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Revolutionary cancer dye stopping tumour growth.

Above: The Rose Bengal treatment has been life-changing for Robert, allowing him to spend more time with grandson Jacob and his other grandchildren.

An Adelaide grandfather suffering from a rare neuroendocrine cancer has a new lease on life thanks to a revolutionary cancer treatment being trialled by Professor Tim Price, head of oncology and clinical cancer research at The Queen Elizabeth Hospital (TQEH).

After suddenly falling ill, Robert Ellis from Modbury North was undergoing emergency surgery 12 years’ ago for a suspected twisted bowel when a pathologist was surprised to see the carcinoid tumour (also known as neuroendocrine).

Only about five in one million people get a carcinoid tumour and even fewer develop true carcinoid syndrome. The syndrome has a range of uncomfortable day-to-day symptoms like diarrhea, abdominal cramps, shortness of breath and flushing.

“The pathologist had never seen a carcinoid tumour in a live patient before,” Robert said.

To manage the day-to-day impacts of the syndrome – and allow him to keep up with his much-loved grandkids – Robert was having chemical injections every 21 days.

Thankfully for Robert, the trial at TQEH was available and had a life-changing result on his quality of life. It involves a chemical red dye – known as Rose Bengal – being injected directly into the patient’s tumour. The dye has been found to regress tumours in melanoma patients and is now being tested on other cancers.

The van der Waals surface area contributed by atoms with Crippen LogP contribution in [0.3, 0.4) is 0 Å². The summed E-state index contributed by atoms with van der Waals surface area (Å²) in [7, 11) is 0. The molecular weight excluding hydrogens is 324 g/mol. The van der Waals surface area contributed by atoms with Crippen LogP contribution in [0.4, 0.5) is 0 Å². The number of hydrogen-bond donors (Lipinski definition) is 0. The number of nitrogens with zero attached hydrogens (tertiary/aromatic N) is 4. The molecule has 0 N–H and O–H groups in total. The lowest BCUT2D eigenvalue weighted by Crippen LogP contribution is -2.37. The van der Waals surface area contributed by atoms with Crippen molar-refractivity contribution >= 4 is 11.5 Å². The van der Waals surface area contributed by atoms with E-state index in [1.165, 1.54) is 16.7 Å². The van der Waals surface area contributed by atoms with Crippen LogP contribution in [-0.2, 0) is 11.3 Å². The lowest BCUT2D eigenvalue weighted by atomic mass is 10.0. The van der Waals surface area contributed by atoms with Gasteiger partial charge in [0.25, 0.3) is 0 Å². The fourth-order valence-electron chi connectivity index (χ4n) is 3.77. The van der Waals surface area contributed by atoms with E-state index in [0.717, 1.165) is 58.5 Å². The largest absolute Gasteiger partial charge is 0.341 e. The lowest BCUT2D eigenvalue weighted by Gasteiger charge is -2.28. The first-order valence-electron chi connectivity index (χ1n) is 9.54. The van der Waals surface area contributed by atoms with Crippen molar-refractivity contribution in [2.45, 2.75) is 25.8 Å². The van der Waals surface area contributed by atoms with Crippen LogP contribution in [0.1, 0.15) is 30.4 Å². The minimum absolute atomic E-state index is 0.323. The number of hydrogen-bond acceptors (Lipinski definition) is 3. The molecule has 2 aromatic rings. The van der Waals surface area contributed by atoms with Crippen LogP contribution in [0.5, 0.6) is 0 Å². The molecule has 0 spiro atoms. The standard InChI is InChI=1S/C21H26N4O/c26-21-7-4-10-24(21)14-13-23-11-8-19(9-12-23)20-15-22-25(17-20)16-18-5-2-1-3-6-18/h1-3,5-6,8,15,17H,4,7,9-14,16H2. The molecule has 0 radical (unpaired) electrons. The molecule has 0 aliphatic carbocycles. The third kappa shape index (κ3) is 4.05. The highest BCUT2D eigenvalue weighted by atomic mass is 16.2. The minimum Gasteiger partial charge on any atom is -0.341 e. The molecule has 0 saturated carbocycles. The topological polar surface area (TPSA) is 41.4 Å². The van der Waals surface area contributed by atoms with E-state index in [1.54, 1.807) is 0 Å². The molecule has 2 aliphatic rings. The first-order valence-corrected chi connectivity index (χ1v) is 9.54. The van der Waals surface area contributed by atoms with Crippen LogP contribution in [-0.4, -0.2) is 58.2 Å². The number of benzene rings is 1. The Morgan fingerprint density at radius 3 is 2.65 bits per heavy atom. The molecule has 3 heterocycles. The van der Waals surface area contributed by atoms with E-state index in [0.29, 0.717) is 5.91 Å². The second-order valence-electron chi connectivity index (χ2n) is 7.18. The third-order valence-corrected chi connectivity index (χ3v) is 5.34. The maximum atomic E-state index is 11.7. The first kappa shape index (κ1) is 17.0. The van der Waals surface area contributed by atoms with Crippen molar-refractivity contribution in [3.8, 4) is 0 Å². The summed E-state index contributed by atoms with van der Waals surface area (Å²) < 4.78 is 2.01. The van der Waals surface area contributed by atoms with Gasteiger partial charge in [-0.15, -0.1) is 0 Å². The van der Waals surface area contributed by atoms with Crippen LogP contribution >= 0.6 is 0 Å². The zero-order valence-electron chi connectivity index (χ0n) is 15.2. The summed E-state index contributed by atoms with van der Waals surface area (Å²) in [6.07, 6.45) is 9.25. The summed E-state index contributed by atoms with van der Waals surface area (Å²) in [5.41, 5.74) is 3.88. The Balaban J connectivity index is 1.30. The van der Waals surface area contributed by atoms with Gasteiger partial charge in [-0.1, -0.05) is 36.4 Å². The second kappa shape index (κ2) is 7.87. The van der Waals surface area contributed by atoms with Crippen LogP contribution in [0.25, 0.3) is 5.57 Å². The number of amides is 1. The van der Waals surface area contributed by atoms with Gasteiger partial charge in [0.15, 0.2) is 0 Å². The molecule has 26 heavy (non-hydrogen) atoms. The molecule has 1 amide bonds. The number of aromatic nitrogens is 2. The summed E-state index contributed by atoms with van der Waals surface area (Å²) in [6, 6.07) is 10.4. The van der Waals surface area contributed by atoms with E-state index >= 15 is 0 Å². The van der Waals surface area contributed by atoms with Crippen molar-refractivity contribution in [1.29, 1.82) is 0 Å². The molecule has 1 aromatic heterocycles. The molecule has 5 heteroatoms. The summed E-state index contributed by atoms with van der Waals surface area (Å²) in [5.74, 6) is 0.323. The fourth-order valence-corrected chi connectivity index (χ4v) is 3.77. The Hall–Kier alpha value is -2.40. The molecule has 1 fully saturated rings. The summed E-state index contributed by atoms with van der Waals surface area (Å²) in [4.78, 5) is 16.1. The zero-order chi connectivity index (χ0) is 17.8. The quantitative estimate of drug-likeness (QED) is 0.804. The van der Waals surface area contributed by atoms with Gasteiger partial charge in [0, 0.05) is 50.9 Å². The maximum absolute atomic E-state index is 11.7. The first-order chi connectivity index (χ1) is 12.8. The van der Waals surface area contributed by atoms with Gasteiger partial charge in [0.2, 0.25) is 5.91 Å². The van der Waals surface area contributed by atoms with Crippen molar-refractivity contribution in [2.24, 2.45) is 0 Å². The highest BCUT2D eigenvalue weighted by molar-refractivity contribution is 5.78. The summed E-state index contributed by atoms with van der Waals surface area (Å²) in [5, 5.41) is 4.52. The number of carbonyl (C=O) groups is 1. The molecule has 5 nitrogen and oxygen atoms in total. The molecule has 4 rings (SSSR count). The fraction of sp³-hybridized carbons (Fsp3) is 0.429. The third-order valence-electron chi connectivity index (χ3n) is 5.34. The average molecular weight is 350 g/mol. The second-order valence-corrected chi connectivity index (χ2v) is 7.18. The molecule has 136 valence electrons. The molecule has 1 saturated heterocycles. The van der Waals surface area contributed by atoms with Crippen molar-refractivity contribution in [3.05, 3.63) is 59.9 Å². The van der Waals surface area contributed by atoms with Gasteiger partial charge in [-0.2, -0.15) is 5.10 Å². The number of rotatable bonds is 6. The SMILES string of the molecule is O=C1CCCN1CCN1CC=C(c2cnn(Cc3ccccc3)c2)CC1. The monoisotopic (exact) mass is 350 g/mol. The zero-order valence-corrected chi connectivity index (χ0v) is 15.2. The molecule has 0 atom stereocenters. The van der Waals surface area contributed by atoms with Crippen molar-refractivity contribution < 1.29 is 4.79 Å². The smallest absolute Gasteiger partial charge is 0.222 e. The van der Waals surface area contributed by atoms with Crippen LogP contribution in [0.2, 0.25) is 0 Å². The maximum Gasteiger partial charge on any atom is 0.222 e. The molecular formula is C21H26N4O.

“I had 216 of these [other chemical injections] before Tim decided I was special enough to trial Bengal Rose!” Robert joked. “It worked really well, the symptoms are diminishing in their severity.”

In a further positive sign, Robert may even be benefitting from the ‘bystander’ effect.

“Instead of it just fighting the carcinoid tumour in the local area, it is spreading to fight the other tumours too. At my next gallium scan which maps out where the tumours are, for the first time we saw a reduction.”

The Rose Bengal trials are ongoing, with it having the potential to be used to treat other stomach, lung and breast cancers.

Clinical trials are only possible when the research conducted in the lab has progressed to a stage where it can truly impact a patient’s life. It’s thanks to your kind support of the Hospital Research Home Lottery that allows The Hospital Research Foundation to provide funding for these types of trials, making a difference for patients living with heartbreaking diseases.